Foster your child’s curiosity and early math skills with STEAM activities
What is STEAM?
STEAM stands for science, technology, engineering, art and math. It’s an interdisciplinary teaching strategy that provides the opportunity to learn about science and math subjects in ways that foster creativity, imagination and a passion for learning.
What’s the difference between STEAM and STEM?
STEM stands for science, technology, engineering and math. STEAM adds art, emphasizing the importance of using design, speech, planning and inventiveness. Art in STEAM is about encouraging an interdisciplinary, cross-curriculum learning approach.
How could a baby or toddler learn about STEAM?
Your little one might not be ready to make a baking soda volcano or learn to code, but young children can learn early STEAM fundamentals through playtime and everyday activities. Activities involving STEAM help young children foster early math skills, curiosity and creativity. They’ll also help nurture an interest in topics like space, animals, earth sciences, architecture and more!
Here are some STEAM activities your child will love:
- Playing with materials like sand, water, Play-Doh and dirt. Manipulating and pouring these substances helps young children learn early science and math concepts, such as the properties of dry and wet, weight and volume.
- Practice counting and using numbers. Early math skills aren’t built with flash cards and worksheets. Everyday activities and play like counting building blocks, sorting shapes and making patterns help children create a foundation for future math learning. Check out these games and activities from ZERO TO THREE.
- Explore nature. Head to your local park and talk with your child about the changing leaves, bugs and animals you see and how trees grow. Even if you don’t have answers for why leaves are green or how birds fly, your child’s curiosity can be sparked by observing nature!
- Building blocks. When your child stacks LEGOS, cubes, books or even crackers, they’re learning basic concepts of physics like gravity, balance and weight.
- Drawing. Using crayons or markers to draw or color is one of the first ways children practice design and express their creativity. And when they start drawing circles, squares and other shapes, they’re actually starting to understand and practice basic geometry. Just encourage them to practice on paper, not the walls, dog or their younger sibling.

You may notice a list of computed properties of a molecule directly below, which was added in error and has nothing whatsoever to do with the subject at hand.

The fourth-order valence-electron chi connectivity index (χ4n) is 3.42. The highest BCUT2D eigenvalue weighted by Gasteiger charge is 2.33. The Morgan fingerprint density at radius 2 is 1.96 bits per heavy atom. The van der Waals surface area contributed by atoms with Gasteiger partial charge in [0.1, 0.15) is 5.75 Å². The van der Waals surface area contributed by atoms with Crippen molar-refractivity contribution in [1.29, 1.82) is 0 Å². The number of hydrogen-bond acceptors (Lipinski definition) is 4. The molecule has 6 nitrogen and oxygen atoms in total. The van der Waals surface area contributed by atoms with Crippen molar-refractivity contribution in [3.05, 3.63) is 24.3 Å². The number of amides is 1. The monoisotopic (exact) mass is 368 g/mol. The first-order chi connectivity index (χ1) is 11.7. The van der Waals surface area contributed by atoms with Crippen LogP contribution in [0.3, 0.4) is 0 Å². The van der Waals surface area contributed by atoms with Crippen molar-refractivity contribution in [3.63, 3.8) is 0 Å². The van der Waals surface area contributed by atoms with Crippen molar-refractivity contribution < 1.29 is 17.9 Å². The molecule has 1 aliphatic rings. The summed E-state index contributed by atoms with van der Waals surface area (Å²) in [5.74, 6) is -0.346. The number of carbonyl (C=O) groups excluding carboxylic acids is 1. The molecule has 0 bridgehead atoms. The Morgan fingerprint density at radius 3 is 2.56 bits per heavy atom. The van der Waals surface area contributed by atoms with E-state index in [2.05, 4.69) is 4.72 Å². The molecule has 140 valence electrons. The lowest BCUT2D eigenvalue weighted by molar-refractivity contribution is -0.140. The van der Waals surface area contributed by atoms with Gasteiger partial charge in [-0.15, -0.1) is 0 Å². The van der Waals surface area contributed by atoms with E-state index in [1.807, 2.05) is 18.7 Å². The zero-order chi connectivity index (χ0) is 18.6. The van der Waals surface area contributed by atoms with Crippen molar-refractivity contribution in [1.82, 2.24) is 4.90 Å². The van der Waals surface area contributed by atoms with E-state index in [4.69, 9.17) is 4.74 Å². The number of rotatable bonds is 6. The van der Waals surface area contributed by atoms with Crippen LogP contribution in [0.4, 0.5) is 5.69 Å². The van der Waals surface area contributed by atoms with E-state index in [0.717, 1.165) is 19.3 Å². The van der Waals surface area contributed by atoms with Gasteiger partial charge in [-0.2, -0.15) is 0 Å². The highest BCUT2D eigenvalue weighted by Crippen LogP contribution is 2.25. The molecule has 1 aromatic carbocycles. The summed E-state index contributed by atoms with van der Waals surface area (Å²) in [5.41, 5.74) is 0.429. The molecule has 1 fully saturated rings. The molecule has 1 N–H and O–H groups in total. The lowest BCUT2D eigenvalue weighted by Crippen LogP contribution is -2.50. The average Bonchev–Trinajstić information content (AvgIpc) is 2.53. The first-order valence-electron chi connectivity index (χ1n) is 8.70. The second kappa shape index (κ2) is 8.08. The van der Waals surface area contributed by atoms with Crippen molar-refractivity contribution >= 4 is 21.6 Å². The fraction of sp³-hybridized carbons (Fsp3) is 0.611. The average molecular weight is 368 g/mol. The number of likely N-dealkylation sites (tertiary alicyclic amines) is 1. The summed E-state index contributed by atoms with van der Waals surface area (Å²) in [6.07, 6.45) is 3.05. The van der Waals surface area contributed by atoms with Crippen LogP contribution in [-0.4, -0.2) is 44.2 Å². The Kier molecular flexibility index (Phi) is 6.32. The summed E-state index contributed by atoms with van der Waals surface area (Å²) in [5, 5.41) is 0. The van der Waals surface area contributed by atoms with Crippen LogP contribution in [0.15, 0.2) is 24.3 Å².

- Head to local museums. Whether it’s a children’s museum, science center, natural history museum, art museum, zoo or something unique to your area, take advantage of local resources to provide your child with a unique learning experience.
- Read! There are lots of books that introduce STEAM topics in a way that children will engage with. Children’s books can help them practice STEAM skills like counting, shapes and names of things in nature and intrigue them with stories about space travel, robots and discovery.
All content in this article, including any advice or commentary from Southwest Human Development staff and/or others, should be considered an opinion and is provided for informational purposes only. The content is not intended to be a substitute for medical or other professional advice, diagnosis or treatment. Always seek the direct advice of your own trusted professional with any questions or concerns you may have regarding the child/ren in your care. Southwest Human Development does not recommend or endorse any specific tests, products, procedures or other information that may be mentioned in this article. You may contact Southwest Human Development’s Birth to Five Helpline at 1-877-705-KIDS (5437) to speak with one of our early childhood professionals for personalized assistance. Birth to Five Helpline specialists are available Monday through Friday from 8 a.m. to 8 p.m.